Surprisingly, these are not the statistics you hear about from the media or from the White House.
Dear Mr. President, Senator Hatch, and Speaker Ryan:
We are a diverse group of American faith leaders from all political, religious and ideological perspectives. We write to you as the authorities responsible for appointing members of the U.S. Commission on Civil Rights.
We wish to express our deep concern that the Commission has issued a report, Peaceful Coexistence: Reconciling Non-Discrimination Principles with Civil Liberties, that stigmatizes tens of millions of religious Americans, their communities, and their faith-based institutions, and threatens the religious freedom of all our citizens.
The Commission asserts in its Findings that religious organizations “use the pretext of religious doctrines to discriminate.”
What we find even more disturbing is that, in a statement included in the report, Commission Chairman Martin Castro writes:
“The phrases ‘religious liberty’ and ‘religious freedom’ will stand for nothing except hypocrisy so long as they remain code words for discrimination, intolerance, racism, sexism, homophobia, Islamophobia, Christian supremacy or any form of intolerance.”
We understand that people of good faith can disagree about the relationship between religious liberty and antidiscrimination laws in our country, and how that relationship should best be structured. These questions have to do with issues critical to the common good such as marriage, the family, contraception, abortion, and the source of human dignity.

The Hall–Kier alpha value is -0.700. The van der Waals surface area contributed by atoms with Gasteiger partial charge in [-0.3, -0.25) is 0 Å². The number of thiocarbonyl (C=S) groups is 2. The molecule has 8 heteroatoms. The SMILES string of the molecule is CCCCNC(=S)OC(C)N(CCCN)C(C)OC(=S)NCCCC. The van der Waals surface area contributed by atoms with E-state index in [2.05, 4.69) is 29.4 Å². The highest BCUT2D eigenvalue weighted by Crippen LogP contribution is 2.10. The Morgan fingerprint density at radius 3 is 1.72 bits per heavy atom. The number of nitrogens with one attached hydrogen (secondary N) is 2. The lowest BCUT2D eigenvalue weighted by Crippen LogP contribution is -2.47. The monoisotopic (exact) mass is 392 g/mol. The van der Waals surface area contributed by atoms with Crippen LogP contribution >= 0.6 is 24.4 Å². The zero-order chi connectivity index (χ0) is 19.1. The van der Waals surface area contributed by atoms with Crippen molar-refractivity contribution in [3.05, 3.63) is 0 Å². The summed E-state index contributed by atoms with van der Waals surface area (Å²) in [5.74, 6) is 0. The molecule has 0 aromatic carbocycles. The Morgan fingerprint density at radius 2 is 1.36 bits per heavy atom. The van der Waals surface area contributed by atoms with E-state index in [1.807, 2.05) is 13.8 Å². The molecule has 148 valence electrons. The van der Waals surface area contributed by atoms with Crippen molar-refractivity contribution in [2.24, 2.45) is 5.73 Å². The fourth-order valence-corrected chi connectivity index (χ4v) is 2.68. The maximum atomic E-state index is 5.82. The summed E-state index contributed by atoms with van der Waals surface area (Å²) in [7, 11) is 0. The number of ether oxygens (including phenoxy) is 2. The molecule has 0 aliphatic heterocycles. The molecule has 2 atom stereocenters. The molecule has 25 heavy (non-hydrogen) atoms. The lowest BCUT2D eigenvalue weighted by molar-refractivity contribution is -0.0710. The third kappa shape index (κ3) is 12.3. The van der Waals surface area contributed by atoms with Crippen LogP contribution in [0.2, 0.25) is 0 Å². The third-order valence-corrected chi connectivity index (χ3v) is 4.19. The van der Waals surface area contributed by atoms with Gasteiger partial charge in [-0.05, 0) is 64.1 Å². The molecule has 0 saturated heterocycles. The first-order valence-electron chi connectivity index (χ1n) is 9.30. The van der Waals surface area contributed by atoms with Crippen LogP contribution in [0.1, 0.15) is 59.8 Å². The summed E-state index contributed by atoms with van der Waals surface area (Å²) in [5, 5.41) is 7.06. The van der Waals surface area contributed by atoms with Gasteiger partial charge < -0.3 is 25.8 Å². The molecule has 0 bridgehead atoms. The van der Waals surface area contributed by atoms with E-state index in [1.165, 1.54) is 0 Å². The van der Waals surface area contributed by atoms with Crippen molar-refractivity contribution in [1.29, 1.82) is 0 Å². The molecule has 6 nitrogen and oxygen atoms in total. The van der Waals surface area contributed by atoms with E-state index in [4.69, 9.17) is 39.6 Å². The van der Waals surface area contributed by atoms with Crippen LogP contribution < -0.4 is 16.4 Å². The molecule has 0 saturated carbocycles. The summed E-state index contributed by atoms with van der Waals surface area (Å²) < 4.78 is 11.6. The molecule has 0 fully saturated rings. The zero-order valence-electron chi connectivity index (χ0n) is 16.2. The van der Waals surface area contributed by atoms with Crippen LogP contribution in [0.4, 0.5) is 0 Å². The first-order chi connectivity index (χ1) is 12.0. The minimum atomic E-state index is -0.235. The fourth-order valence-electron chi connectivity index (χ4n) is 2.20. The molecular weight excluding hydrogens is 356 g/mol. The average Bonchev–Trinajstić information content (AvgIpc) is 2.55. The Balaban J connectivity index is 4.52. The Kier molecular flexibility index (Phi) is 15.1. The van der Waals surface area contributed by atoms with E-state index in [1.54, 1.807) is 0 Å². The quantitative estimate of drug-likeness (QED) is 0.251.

At the same time, we are one in demanding that no American citizen or institution be labeled by their government as bigoted because of their religious views, and dismissed from the political life of our nation for holding those views. And yet that is precisely what the Civil Rights Commission report does.
The genius of American democracy is that it invites everyone into the public square, on the basis of full equality, to contend over the laws and policies that reflect our values and our understanding of the common good. In our system it is they–free citizens and voluntary institutions–that inform and drive the debate over the public good, a debate that the national government should not prejudice or distort.
The construction of our Constitutional settlement–this great experiment, as our first president called it–was in substantial part due to the religious ideas of the founding generation. The very foundation of our nation’s notion of equality—and in turn, the foundation of our various laws against discrimination—is the radical religious truth claim that “all men are created equal, and are endowed by their Creator with certain inalienable rights.”